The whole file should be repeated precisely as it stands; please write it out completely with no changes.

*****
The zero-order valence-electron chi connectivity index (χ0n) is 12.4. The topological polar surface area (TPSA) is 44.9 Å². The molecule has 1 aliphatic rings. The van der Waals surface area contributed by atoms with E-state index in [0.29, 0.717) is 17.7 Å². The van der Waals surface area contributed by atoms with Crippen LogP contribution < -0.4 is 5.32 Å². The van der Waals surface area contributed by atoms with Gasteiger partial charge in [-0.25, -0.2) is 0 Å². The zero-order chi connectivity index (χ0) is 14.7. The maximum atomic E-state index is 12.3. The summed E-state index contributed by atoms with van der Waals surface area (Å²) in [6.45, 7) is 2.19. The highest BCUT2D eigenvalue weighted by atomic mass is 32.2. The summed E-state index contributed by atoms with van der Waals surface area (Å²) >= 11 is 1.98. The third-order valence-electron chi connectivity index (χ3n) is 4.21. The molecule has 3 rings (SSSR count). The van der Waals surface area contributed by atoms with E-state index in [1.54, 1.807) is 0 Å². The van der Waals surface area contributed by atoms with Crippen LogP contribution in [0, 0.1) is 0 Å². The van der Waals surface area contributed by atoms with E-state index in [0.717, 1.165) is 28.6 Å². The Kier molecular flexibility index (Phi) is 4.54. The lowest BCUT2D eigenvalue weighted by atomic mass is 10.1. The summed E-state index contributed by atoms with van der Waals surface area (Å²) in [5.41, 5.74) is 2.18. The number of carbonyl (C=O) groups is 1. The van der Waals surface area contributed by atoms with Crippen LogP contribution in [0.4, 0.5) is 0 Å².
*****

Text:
The zero-order valence-electron chi connectivity index (χ0n) is 12.4. The topological polar surface area (TPSA) is 44.9 Å². The molecule has 1 aliphatic rings. The van der Waals surface area contributed by atoms with E-state index in [0.29, 0.717) is 17.7 Å². The van der Waals surface area contributed by atoms with Crippen LogP contribution < -0.4 is 5.32 Å². The van der Waals surface area contributed by atoms with Gasteiger partial charge in [-0.25, -0.2) is 0 Å². The zero-order chi connectivity index (χ0) is 14.7. The maximum atomic E-state index is 12.3. The summed E-state index contributed by atoms with van der Waals surface area (Å²) in [6.45, 7) is 2.19. The highest BCUT2D eigenvalue weighted by atomic mass is 32.2. The summed E-state index contributed by atoms with van der Waals surface area (Å²) >= 11 is 1.98. The third-order valence-electron chi connectivity index (χ3n) is 4.21. The molecule has 3 rings (SSSR count). The van der Waals surface area contributed by atoms with E-state index in [1.54, 1.807) is 0 Å². The van der Waals surface area contributed by atoms with Crippen LogP contribution in [0, 0.1) is 0 Å². The van der Waals surface area contributed by atoms with E-state index in [0.717, 1.165) is 28.6 Å². The Kier molecular flexibility index (Phi) is 4.54. The lowest BCUT2D eigenvalue weighted by atomic mass is 10.1. The summed E-state index contributed by atoms with van der Waals surface area (Å²) in [5.41, 5.74) is 2.18. The number of carbonyl (C=O) groups is 1. The van der Waals surface area contributed by atoms with Crippen LogP contribution in [0.4, 0.5) is 0 Å².